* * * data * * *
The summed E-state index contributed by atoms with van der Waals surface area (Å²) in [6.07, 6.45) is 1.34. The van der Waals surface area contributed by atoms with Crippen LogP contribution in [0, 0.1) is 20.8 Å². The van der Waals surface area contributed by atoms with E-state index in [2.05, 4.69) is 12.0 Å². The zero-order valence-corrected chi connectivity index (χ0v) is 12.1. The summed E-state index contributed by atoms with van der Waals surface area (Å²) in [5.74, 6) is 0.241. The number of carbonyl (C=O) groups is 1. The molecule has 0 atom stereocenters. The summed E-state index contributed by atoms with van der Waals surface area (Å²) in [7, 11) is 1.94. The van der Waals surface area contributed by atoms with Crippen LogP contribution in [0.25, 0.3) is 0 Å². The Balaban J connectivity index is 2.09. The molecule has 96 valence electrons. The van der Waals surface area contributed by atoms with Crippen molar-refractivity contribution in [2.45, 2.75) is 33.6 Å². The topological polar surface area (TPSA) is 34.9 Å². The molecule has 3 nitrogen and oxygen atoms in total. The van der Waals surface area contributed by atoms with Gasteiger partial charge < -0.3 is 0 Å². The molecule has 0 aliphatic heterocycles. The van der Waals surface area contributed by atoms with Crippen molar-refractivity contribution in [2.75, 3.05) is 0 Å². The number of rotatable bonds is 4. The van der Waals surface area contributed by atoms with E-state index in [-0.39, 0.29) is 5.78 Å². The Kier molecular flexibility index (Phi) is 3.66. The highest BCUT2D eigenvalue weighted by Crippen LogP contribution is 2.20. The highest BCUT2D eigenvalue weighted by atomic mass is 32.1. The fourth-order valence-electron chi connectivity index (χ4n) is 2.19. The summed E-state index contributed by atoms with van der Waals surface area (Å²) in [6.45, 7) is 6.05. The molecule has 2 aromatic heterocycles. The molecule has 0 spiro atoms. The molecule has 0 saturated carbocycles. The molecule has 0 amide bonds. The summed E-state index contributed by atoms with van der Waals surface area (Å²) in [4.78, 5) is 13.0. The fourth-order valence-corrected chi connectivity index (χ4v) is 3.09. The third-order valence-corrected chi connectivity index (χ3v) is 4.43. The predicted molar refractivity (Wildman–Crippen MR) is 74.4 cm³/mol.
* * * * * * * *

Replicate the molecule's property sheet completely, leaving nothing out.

The summed E-state index contributed by atoms with van der Waals surface area (Å²) in [6.07, 6.45) is 1.34. The van der Waals surface area contributed by atoms with Crippen LogP contribution in [0, 0.1) is 20.8 Å². The van der Waals surface area contributed by atoms with E-state index in [2.05, 4.69) is 12.0 Å². The zero-order valence-corrected chi connectivity index (χ0v) is 12.1. The summed E-state index contributed by atoms with van der Waals surface area (Å²) in [5.74, 6) is 0.241. The number of carbonyl (C=O) groups is 1. The molecule has 0 atom stereocenters. The summed E-state index contributed by atoms with van der Waals surface area (Å²) in [7, 11) is 1.94. The van der Waals surface area contributed by atoms with Crippen LogP contribution in [0.25, 0.3) is 0 Å². The Balaban J connectivity index is 2.09. The molecule has 96 valence electrons. The van der Waals surface area contributed by atoms with Crippen molar-refractivity contribution in [2.45, 2.75) is 33.6 Å². The topological polar surface area (TPSA) is 34.9 Å². The molecule has 3 nitrogen and oxygen atoms in total. The van der Waals surface area contributed by atoms with Gasteiger partial charge < -0.3 is 0 Å². The molecule has 0 aliphatic heterocycles. The van der Waals surface area contributed by atoms with Crippen molar-refractivity contribution in [2.75, 3.05) is 0 Å². The number of rotatable bonds is 4. The van der Waals surface area contributed by atoms with E-state index in [-0.39, 0.29) is 5.78 Å². The Kier molecular flexibility index (Phi) is 3.66. The highest BCUT2D eigenvalue weighted by Crippen LogP contribution is 2.20. The highest BCUT2D eigenvalue weighted by atomic mass is 32.1. The fourth-order valence-electron chi connectivity index (χ4n) is 2.19. The summed E-state index contributed by atoms with van der Waals surface area (Å²) in [6.45, 7) is 6.05. The molecule has 2 aromatic heterocycles. The molecule has 0 spiro atoms. The molecule has 0 saturated carbocycles. The molecule has 0 amide bonds. The summed E-state index contributed by atoms with van der Waals surface area (Å²) in [4.78, 5) is 13.0. The fourth-order valence-corrected chi connectivity index (χ4v) is 3.09. The third-order valence-corrected chi connectivity index (χ3v) is 4.43. The predicted molar refractivity (Wildman–Crippen MR) is 74.4 cm³/mol.